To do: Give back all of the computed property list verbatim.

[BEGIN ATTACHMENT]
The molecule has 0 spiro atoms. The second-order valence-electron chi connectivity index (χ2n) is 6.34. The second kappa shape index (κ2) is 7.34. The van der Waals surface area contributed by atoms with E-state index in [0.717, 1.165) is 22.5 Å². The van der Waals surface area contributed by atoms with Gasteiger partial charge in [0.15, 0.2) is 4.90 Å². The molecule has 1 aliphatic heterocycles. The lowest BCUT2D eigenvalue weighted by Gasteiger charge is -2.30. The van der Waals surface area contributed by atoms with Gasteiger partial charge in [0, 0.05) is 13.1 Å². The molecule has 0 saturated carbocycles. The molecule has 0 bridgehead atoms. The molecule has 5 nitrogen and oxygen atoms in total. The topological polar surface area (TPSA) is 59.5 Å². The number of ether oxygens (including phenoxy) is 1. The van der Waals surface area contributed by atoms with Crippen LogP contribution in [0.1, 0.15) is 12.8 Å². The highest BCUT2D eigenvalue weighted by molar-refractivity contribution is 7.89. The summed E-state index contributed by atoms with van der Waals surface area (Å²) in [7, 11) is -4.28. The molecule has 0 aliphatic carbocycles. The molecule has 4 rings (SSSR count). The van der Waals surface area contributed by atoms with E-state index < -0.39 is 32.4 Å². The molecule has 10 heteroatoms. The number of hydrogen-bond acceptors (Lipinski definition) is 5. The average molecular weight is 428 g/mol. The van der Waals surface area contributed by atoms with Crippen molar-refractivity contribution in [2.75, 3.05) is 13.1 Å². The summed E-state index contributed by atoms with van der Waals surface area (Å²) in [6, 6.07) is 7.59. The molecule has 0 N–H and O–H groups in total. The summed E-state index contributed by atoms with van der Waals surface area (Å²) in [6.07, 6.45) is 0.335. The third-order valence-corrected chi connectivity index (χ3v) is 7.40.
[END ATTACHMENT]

The molecule has 0 spiro atoms. The second-order valence-electron chi connectivity index (χ2n) is 6.34. The second kappa shape index (κ2) is 7.34. The van der Waals surface area contributed by atoms with E-state index in [0.717, 1.165) is 22.5 Å². The van der Waals surface area contributed by atoms with Gasteiger partial charge in [0.15, 0.2) is 4.90 Å². The molecule has 1 aliphatic heterocycles. The lowest BCUT2D eigenvalue weighted by Gasteiger charge is -2.30. The van der Waals surface area contributed by atoms with Gasteiger partial charge in [0, 0.05) is 13.1 Å². The molecule has 0 saturated carbocycles. The molecule has 0 bridgehead atoms. The molecule has 5 nitrogen and oxygen atoms in total. The topological polar surface area (TPSA) is 59.5 Å². The number of ether oxygens (including phenoxy) is 1. The van der Waals surface area contributed by atoms with Crippen LogP contribution in [0.1, 0.15) is 12.8 Å². The highest BCUT2D eigenvalue weighted by molar-refractivity contribution is 7.89. The summed E-state index contributed by atoms with van der Waals surface area (Å²) in [7, 11) is -4.28. The molecule has 0 aliphatic carbocycles. The molecule has 4 rings (SSSR count). The van der Waals surface area contributed by atoms with E-state index < -0.39 is 32.4 Å². The molecule has 10 heteroatoms. The number of hydrogen-bond acceptors (Lipinski definition) is 5. The average molecular weight is 428 g/mol. The van der Waals surface area contributed by atoms with Crippen molar-refractivity contribution in [2.75, 3.05) is 13.1 Å². The summed E-state index contributed by atoms with van der Waals surface area (Å²) in [6, 6.07) is 7.59. The molecule has 0 N–H and O–H groups in total. The summed E-state index contributed by atoms with van der Waals surface area (Å²) in [6.07, 6.45) is 0.335. The third-order valence-corrected chi connectivity index (χ3v) is 7.40.